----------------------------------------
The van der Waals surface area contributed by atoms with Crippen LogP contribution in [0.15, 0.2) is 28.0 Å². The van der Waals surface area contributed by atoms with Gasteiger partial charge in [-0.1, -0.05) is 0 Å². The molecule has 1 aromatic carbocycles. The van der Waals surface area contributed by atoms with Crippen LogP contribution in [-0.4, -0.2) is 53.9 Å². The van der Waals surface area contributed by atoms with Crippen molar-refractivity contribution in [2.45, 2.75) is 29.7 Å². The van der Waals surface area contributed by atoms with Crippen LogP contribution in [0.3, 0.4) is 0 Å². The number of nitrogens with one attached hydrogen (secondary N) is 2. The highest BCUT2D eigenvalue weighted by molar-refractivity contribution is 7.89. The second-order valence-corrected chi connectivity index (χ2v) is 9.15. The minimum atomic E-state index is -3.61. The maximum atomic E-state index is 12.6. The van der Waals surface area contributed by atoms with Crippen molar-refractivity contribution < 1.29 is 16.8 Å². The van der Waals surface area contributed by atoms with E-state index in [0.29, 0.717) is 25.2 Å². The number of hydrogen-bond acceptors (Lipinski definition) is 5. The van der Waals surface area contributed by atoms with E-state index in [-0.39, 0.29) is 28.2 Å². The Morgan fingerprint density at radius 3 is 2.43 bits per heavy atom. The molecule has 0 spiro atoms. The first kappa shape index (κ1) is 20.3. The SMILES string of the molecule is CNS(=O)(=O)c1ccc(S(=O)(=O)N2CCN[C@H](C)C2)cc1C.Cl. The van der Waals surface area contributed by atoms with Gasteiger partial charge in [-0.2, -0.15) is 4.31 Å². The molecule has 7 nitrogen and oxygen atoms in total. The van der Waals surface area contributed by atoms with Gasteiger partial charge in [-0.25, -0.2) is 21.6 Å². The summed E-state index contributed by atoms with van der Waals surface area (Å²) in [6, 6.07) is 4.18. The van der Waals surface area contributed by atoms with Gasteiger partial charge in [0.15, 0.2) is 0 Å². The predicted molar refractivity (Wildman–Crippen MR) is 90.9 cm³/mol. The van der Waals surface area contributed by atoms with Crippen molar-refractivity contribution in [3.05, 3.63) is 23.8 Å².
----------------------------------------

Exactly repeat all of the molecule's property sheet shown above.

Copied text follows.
The van der Waals surface area contributed by atoms with Crippen LogP contribution in [0.15, 0.2) is 28.0 Å². The van der Waals surface area contributed by atoms with Gasteiger partial charge in [-0.1, -0.05) is 0 Å². The molecule has 1 aromatic carbocycles. The van der Waals surface area contributed by atoms with Crippen LogP contribution in [-0.4, -0.2) is 53.9 Å². The van der Waals surface area contributed by atoms with Crippen molar-refractivity contribution in [2.45, 2.75) is 29.7 Å². The van der Waals surface area contributed by atoms with Crippen LogP contribution in [0.3, 0.4) is 0 Å². The number of nitrogens with one attached hydrogen (secondary N) is 2. The highest BCUT2D eigenvalue weighted by molar-refractivity contribution is 7.89. The second-order valence-corrected chi connectivity index (χ2v) is 9.15. The minimum atomic E-state index is -3.61. The maximum atomic E-state index is 12.6. The van der Waals surface area contributed by atoms with Crippen molar-refractivity contribution < 1.29 is 16.8 Å². The van der Waals surface area contributed by atoms with E-state index in [0.29, 0.717) is 25.2 Å². The number of hydrogen-bond acceptors (Lipinski definition) is 5. The van der Waals surface area contributed by atoms with E-state index in [-0.39, 0.29) is 28.2 Å². The Morgan fingerprint density at radius 3 is 2.43 bits per heavy atom. The molecule has 0 spiro atoms. The first kappa shape index (κ1) is 20.3. The SMILES string of the molecule is CNS(=O)(=O)c1ccc(S(=O)(=O)N2CCN[C@H](C)C2)cc1C.Cl. The van der Waals surface area contributed by atoms with Gasteiger partial charge in [-0.2, -0.15) is 4.31 Å². The molecule has 7 nitrogen and oxygen atoms in total. The van der Waals surface area contributed by atoms with Gasteiger partial charge in [-0.25, -0.2) is 21.6 Å². The summed E-state index contributed by atoms with van der Waals surface area (Å²) in [6, 6.07) is 4.18. The van der Waals surface area contributed by atoms with Gasteiger partial charge in [0.15, 0.2) is 0 Å². The predicted molar refractivity (Wildman–Crippen MR) is 90.9 cm³/mol. The van der Waals surface area contributed by atoms with Crippen molar-refractivity contribution in [3.05, 3.63) is 23.8 Å².